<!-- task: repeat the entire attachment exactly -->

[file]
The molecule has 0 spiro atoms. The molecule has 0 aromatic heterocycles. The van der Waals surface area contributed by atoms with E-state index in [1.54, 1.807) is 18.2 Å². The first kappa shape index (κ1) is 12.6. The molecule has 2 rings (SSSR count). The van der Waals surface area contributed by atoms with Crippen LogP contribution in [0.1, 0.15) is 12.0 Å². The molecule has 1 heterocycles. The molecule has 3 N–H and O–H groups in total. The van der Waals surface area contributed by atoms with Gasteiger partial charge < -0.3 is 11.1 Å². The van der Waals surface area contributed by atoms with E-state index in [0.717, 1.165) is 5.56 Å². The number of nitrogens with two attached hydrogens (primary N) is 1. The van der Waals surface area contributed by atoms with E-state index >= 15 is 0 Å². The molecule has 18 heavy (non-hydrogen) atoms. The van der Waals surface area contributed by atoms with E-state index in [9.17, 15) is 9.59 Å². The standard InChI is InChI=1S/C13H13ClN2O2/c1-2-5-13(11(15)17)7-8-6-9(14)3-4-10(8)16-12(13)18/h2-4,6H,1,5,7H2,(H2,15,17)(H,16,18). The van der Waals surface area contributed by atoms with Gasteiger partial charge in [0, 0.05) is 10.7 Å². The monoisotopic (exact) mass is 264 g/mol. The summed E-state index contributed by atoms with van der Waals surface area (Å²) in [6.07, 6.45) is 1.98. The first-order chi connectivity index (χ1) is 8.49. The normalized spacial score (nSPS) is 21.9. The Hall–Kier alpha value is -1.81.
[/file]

The molecule has 0 spiro atoms. The molecule has 0 aromatic heterocycles. The van der Waals surface area contributed by atoms with E-state index in [1.54, 1.807) is 18.2 Å². The first kappa shape index (κ1) is 12.6. The molecule has 2 rings (SSSR count). The van der Waals surface area contributed by atoms with Crippen LogP contribution in [0.1, 0.15) is 12.0 Å². The molecule has 1 heterocycles. The molecule has 3 N–H and O–H groups in total. The van der Waals surface area contributed by atoms with Gasteiger partial charge < -0.3 is 11.1 Å². The van der Waals surface area contributed by atoms with E-state index in [0.717, 1.165) is 5.56 Å². The number of nitrogens with two attached hydrogens (primary N) is 1. The van der Waals surface area contributed by atoms with E-state index >= 15 is 0 Å². The molecule has 18 heavy (non-hydrogen) atoms. The van der Waals surface area contributed by atoms with E-state index in [9.17, 15) is 9.59 Å². The standard InChI is InChI=1S/C13H13ClN2O2/c1-2-5-13(11(15)17)7-8-6-9(14)3-4-10(8)16-12(13)18/h2-4,6H,1,5,7H2,(H2,15,17)(H,16,18). The van der Waals surface area contributed by atoms with Gasteiger partial charge in [0, 0.05) is 10.7 Å². The monoisotopic (exact) mass is 264 g/mol. The summed E-state index contributed by atoms with van der Waals surface area (Å²) in [6.07, 6.45) is 1.98. The first-order chi connectivity index (χ1) is 8.49. The normalized spacial score (nSPS) is 21.9. The Hall–Kier alpha value is -1.81.